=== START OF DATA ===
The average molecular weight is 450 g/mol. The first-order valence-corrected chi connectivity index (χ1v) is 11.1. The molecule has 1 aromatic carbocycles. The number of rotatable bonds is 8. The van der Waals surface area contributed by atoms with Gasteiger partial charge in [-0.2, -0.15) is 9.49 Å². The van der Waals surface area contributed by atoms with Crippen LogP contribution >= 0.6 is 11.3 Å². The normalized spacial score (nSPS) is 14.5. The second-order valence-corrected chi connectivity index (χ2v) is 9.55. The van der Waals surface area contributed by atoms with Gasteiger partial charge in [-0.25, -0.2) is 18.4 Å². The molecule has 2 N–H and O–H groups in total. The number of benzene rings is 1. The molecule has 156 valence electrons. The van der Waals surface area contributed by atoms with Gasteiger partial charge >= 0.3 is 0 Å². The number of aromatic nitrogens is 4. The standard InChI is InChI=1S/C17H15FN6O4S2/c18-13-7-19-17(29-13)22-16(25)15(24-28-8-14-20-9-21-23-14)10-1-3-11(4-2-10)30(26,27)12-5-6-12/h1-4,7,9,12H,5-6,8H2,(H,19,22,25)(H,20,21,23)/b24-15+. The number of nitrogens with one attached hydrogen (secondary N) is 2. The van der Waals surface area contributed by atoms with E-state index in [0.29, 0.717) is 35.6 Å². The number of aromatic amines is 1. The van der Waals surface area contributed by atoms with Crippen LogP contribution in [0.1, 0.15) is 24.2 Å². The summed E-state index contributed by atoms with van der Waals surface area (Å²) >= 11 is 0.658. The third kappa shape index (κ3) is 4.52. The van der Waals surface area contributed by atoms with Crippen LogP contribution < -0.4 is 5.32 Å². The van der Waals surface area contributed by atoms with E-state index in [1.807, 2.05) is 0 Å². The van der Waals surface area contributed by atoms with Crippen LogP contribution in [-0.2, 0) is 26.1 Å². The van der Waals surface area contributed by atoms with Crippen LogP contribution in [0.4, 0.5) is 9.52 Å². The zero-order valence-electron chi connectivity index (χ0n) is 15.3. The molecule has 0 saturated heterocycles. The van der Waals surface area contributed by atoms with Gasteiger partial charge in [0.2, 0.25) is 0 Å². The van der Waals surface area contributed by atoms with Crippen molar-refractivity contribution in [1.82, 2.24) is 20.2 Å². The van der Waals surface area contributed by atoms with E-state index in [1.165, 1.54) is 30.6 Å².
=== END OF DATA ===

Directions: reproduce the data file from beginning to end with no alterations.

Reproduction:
The average molecular weight is 450 g/mol. The first-order valence-corrected chi connectivity index (χ1v) is 11.1. The molecule has 1 aromatic carbocycles. The number of rotatable bonds is 8. The van der Waals surface area contributed by atoms with Gasteiger partial charge in [-0.2, -0.15) is 9.49 Å². The van der Waals surface area contributed by atoms with Crippen LogP contribution >= 0.6 is 11.3 Å². The normalized spacial score (nSPS) is 14.5. The second-order valence-corrected chi connectivity index (χ2v) is 9.55. The van der Waals surface area contributed by atoms with Gasteiger partial charge in [-0.25, -0.2) is 18.4 Å². The molecule has 2 N–H and O–H groups in total. The number of benzene rings is 1. The molecule has 156 valence electrons. The van der Waals surface area contributed by atoms with Gasteiger partial charge >= 0.3 is 0 Å². The number of aromatic nitrogens is 4. The standard InChI is InChI=1S/C17H15FN6O4S2/c18-13-7-19-17(29-13)22-16(25)15(24-28-8-14-20-9-21-23-14)10-1-3-11(4-2-10)30(26,27)12-5-6-12/h1-4,7,9,12H,5-6,8H2,(H,19,22,25)(H,20,21,23)/b24-15+. The number of nitrogens with one attached hydrogen (secondary N) is 2. The van der Waals surface area contributed by atoms with E-state index in [0.29, 0.717) is 35.6 Å². The number of aromatic amines is 1. The van der Waals surface area contributed by atoms with Crippen LogP contribution in [0.1, 0.15) is 24.2 Å². The summed E-state index contributed by atoms with van der Waals surface area (Å²) >= 11 is 0.658. The third kappa shape index (κ3) is 4.52. The van der Waals surface area contributed by atoms with Crippen LogP contribution < -0.4 is 5.32 Å². The van der Waals surface area contributed by atoms with E-state index in [1.807, 2.05) is 0 Å². The van der Waals surface area contributed by atoms with Crippen LogP contribution in [-0.2, 0) is 26.1 Å². The van der Waals surface area contributed by atoms with Crippen LogP contribution in [0.4, 0.5) is 9.52 Å². The zero-order valence-electron chi connectivity index (χ0n) is 15.3. The molecule has 0 saturated heterocycles. The van der Waals surface area contributed by atoms with Gasteiger partial charge in [0.2, 0.25) is 0 Å². The van der Waals surface area contributed by atoms with Crippen molar-refractivity contribution in [1.82, 2.24) is 20.2 Å². The van der Waals surface area contributed by atoms with E-state index in [1.165, 1.54) is 30.6 Å².